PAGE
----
The world of Western art survived many transformations and transitions, but of all of them two can be considered to be the greatest shifts. Both of these transformations were concerned with a change in world view and paradigm, a renewal that was both a logical consequence and a rebellion against the previous canon, and both would come through with much difficulty, and yet make an effect that would be impossible to ignore. One would come at the end of the 13th century and last through the end of the 16th, the second would begin in the 19th century and, in a way, it is not certain whether it is over yet.
The first is the transition from ecclesiastical art to secular art – from art that dealt with displaying the celestial reality to mimetic art, a slow transition which culminated in the Italian High Renaissance. The second transition was from the great evolution of worldly art into the transcendental, philosophical art of the twentieth century – from mimetic to non-mimetic. Part of this second transition were the Surrealist and Magical Realist art movements, and it is upon their example that we will be examining the similarities and differences between the two great revolutions.
There are, of course, the great themes that are the subject of all art. Art depends on the human experience, and changes when that experience changes. In our case, there was a number of specific themes that, by changing, link the two abovementioned revolutions. I will argue that no theme and technique were borrowed by the Surrealists per se (with the exception of the works of Paul Delvaux)– however, a great many problems that the artists of two different epochs had to solve coincided, and if the methods of solving were different, the ideas were strikingly similar, as were some of the solutions.
The first theme that we will examine is the attitude towards the human body and its depiction. Second, we will examine the depiction of the human mind frame, mostly in the context of the sciences in art: which sciences were inspiration for the arts, and how precisely they were shown. This theme migrates naturally into the human perception of space and time, which is, possibly, the deepest it is possible to get into the analysis of the painting.
What we shall not examine here are these subjects: color, texture, and oher technical details which – with one or two notable exceptions – were mostly derived from the local background, and not from Renaissance influence on the Surrealists. In the case of notable exceptions – such as the abovementioned Delvaux or Chirico, who was as influenced by Florence as the 16th century painters – it will be mentioned separately. I have allowed myself to include a couple of artworks from the late 15th century, if only for their very characteristic displays.
It must be noted, that the Renaissance tendencies are actually best shown not in High Renaissance – it is well-known that what Vasari thought was a zenith, had, in fact, reached its peak and would soon mutate into the Baroque style, and had more than a few overtones of its future transformation. The human body The ideals of the human body and the methods of its depiction are, perhaps, the most characteristic illustrations of any change or artistic paradigm. The question of the body is a question of self-consciousness.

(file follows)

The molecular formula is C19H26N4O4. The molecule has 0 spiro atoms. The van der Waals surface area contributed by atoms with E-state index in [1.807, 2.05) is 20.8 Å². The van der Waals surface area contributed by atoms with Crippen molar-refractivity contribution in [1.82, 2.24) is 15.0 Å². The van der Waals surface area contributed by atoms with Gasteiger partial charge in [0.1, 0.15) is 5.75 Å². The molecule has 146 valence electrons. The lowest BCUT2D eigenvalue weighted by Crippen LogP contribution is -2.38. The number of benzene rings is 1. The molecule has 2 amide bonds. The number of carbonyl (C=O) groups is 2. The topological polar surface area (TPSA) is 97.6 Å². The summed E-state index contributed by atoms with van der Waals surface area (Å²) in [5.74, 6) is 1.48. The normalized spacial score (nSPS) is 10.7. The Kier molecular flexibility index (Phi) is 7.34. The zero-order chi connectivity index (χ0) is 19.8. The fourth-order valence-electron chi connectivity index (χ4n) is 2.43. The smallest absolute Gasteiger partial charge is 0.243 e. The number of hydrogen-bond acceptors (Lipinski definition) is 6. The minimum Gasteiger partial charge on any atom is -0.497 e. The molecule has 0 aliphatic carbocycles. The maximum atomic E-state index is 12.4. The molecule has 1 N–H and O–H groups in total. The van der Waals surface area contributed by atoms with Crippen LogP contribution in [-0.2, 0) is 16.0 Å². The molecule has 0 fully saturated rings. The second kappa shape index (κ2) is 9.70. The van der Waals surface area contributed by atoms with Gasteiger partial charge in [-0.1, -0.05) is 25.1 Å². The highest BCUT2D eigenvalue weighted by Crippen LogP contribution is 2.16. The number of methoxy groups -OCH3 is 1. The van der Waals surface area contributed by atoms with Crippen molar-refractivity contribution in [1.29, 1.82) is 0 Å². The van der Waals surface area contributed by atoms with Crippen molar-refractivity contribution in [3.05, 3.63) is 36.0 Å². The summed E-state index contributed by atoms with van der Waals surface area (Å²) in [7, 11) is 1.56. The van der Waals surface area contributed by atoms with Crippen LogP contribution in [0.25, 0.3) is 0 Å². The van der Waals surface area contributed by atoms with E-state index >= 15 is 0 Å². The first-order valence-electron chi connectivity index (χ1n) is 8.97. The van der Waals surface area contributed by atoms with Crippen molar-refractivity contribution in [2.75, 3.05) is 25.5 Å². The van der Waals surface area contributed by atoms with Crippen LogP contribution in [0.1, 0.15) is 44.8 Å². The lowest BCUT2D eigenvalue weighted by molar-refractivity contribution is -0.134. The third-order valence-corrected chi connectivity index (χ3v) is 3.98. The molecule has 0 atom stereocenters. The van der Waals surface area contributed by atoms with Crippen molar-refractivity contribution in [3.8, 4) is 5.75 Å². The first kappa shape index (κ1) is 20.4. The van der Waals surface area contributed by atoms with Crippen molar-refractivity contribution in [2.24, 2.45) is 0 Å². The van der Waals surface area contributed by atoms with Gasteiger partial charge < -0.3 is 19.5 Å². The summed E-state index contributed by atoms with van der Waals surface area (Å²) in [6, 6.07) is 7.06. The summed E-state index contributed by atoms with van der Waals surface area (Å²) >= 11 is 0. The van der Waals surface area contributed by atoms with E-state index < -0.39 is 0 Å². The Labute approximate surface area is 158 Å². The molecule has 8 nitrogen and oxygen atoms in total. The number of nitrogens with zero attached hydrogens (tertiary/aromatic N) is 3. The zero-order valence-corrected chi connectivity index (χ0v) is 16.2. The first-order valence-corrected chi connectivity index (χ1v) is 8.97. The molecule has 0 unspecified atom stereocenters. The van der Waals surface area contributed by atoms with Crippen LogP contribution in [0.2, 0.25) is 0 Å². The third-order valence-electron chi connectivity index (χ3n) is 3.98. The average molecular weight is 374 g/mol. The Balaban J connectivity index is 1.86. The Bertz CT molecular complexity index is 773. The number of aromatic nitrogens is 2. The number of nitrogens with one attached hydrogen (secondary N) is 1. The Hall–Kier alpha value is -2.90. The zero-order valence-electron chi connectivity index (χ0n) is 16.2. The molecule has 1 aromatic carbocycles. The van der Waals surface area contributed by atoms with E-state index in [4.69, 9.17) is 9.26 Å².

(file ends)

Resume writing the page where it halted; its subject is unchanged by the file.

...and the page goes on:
We are very much associated with our bodies: to look at them in a new way is to know ourselves as different. And both Renaissance and Surrealism showed a transformation in the perceptions of the human body. Middle Age art could not afford, for the most part, to show the body in any way that would truly display its uniqueness as an object: even those paintings which are obviously of a portrait character are quite subject to canon. This was especially relevant when talking about the canon of perspective and pose: there were certain very clear rules on what was the decent way to depict a human being.
The Renaissance broke these rules – the most striking of these breaks, possibly, being Mantegna’s «Lamentation». Mantegna shows not just any corpse, but the corpse of Christ himself. We are not looking at Christ side by side, streteched out limply – no, the picture is harsh in that we are as if looking down on him and those grieving. This presence is one of the greatest influential factors of this painting: Mantegna pits the viewer face-to-face with the cold, harsh reality that is death, through his depiction of the body.
Here is its fragmentary, appears as if distorted – though, ironically, this is one of the first attempts at perspective, and it is well-known that the mistakes he makes are classical for someone who had been drawing from nature and not from a calculation. (Coppel, 2) Mantegna may have been one of the first to truly break through the classical perspectives of the body, but the most important artist to study the human body within the time of the Renaissance was, undoubtedtly, Leonardo da Vinci.
Through him we are offered a link to the Surrealists: they were fascinated by Leonardo and his studies of the human being. Max Ernst, for instance, was enamored by the notion of automatist writing and drawing, to be so prevalent in Surrealistic art. Yet others were taken in by the fact that he did not turn away from the grotesque in the human being – never minding that many other artists also did not, Leonardo was, possibly, the most directly available and famous example.
He had been one of the few for whom things such as the human age were not an allegory, but a reality to be examined and depicted. Human ugliness fascinated Leonardo, both as simply ugliness of the body, and as ugliness of the mind. Pictures such as «The Grotesque Head» are a veritive study in the human condition, and the kind of it that would be shied away from by the future neoclassicists and mannerists.